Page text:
Why Trump Likely Won’t Collect the $20 Million He Claims Stormy Daniels Owes Him

Five law professors weigh in.

Stephanie Clifford, also known as Stormy Daniels, poses for pictures at the end of her striptease show in Gossip Gentleman club in Long Island, New York on Feb. 23.
Stephanie Clifford, also known as Stormy Daniels, poses for pictures at the end of her striptease show in Gossip Gentleman club in Long Island, New York on Feb. 23. Eduardo Munoz/Reuters

For the past couple of months, salacious details about the alleged decade-old dalliances between Donald Trump and adult film performer Stormy Daniels have slowly dripped out: supposed spankings with a rolled-up Forbes magazine and the like.

Yet since the story broke back in January, the public has learned very little directly from Daniels (real name Stephanie Clifford) about the liaison. Keeping her relatively silent is a disputed nondisclosure agreement entered into, just days before the 2016 election, with a shell company called Essential Consultants, LLC and possibly also with Donald Trump.

Last Friday a lawyer representing the shell company, but also acting with Trump’s consent, made a filing in federal court contending that Daniels already owes at least $20 million for the little she has said. The filing contended that Daniels must pay due to a provision in the agreement stating that she could owe $1 million per unauthorized disclosure.

But will the court or an arbitrator make Stormy pay? This seems unlikely. While an agreement can set out in advance what a breaching party might owe, such “liquidated damages” provisions are not always enforced. Generally, they are honored only if they are viewed as reasonable in light of the anticipated or actual losses caused by the breach. Something that looks like a penalty will be rejected.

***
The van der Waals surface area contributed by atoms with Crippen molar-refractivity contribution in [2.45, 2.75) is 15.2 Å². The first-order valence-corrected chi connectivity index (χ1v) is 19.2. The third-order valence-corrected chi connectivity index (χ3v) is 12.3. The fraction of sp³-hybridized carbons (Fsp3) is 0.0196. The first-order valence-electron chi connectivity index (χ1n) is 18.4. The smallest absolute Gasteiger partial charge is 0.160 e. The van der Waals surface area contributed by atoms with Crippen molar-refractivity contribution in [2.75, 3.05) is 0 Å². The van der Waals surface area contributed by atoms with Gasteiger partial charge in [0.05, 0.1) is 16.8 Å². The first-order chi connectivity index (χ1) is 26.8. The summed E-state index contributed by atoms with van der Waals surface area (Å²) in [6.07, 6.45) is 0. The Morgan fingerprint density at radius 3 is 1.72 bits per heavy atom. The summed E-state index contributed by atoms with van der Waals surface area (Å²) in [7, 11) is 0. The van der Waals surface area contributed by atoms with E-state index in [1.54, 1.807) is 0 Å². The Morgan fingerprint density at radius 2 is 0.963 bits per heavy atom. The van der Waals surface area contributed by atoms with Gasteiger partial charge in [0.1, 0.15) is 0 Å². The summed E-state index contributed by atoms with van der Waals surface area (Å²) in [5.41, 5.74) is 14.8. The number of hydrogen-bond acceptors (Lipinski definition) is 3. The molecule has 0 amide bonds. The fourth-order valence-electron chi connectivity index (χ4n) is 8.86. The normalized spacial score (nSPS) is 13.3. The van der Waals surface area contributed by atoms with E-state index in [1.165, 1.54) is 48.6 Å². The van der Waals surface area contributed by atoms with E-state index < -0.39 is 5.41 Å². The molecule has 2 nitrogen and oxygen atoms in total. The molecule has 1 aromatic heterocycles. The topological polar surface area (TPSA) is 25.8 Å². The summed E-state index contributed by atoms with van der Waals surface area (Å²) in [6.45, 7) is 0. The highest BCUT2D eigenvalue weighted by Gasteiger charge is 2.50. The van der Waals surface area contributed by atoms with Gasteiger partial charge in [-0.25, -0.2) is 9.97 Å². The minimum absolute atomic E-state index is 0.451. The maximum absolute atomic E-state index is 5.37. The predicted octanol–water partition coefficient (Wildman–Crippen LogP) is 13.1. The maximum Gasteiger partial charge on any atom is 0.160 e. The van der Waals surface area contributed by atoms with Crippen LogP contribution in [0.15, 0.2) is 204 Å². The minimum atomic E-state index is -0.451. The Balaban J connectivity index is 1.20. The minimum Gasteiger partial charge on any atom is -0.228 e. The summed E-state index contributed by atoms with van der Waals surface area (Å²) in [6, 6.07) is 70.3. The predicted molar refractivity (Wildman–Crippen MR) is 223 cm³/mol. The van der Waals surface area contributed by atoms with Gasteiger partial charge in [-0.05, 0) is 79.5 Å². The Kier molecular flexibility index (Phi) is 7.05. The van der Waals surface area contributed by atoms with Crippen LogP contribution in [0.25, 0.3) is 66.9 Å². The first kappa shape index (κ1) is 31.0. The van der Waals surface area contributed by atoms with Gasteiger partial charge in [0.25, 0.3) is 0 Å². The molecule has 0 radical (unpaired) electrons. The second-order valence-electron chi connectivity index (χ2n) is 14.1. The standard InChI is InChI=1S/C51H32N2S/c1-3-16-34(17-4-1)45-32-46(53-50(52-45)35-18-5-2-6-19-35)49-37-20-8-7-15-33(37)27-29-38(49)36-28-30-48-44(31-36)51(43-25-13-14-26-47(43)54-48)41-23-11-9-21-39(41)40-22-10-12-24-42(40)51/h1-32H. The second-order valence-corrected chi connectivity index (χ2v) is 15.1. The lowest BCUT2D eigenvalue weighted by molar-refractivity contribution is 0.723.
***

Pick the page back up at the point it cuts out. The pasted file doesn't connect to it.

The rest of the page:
Applying this framework, it is hard to imagine how $1 million could be the actual or anticipated damages for a shell company set up only for the purpose of transferring a $130,000 payment. And as for Donald “grab ’em by the pussy” Trump, it is unlikely that the acknowledgement of a consensual intimate relationship could be considered worth $1 million in reputational harm. It also seems arbitrary that each and every disclosure by Daniels would have been anticipated to cause equal harm. One imagines publishing a videotape would be more damaging than sharing a text message.

This evaluation was backed up by a number of legal experts, who each assessed the likelihood that Trump or EC LLC might be likely to prevail in a claim for $20 million in damages.

“The Trump–Daniels damages clause is illegal, in my opinion”

—Lawrence Cunningham, professor at the George Washington University Law School and author of Contracts in the Real World

The Trump–Daniels damages clause is illegal, in my opinion. Contract remedies compensate for the harm caused by a breach; unlike criminal sanctions, they are not used to deter or punish and may not enrich.

For one, the Trump–Daniels contract expressly condones “cumulative” remedies, automatically risking double dipping, which is illegal because it is excessive. Next, it purports to distinguish [the] varying seriousness of [a given] breach, even giving certain grave breaches a special name, but then uses a laundry list that sweeps in all imaginable ways of breaching without distinguishing severity. Third, it arbitrarily picks $1 million per breach to be applied “per item,” without addressing their severity or how to count them. Then, after plausibly stating that damages would be “difficult or impracticable to determine,” the Trump–Daniels contract resorts to incantation that the million-dollar figure is “reasonable and fair” and “not a penalty.” If those four defects were not enough, two final fatal flaws infect the contract: It authorizes more piling on—allowing for both an injunction [to prevent Daniel’s disclosures] plus damages—and to expressly authorize awarding punitive damages, at Trump’s election, which is exactly what contract law bans.

“Daniels would have a good chance of voiding the clause”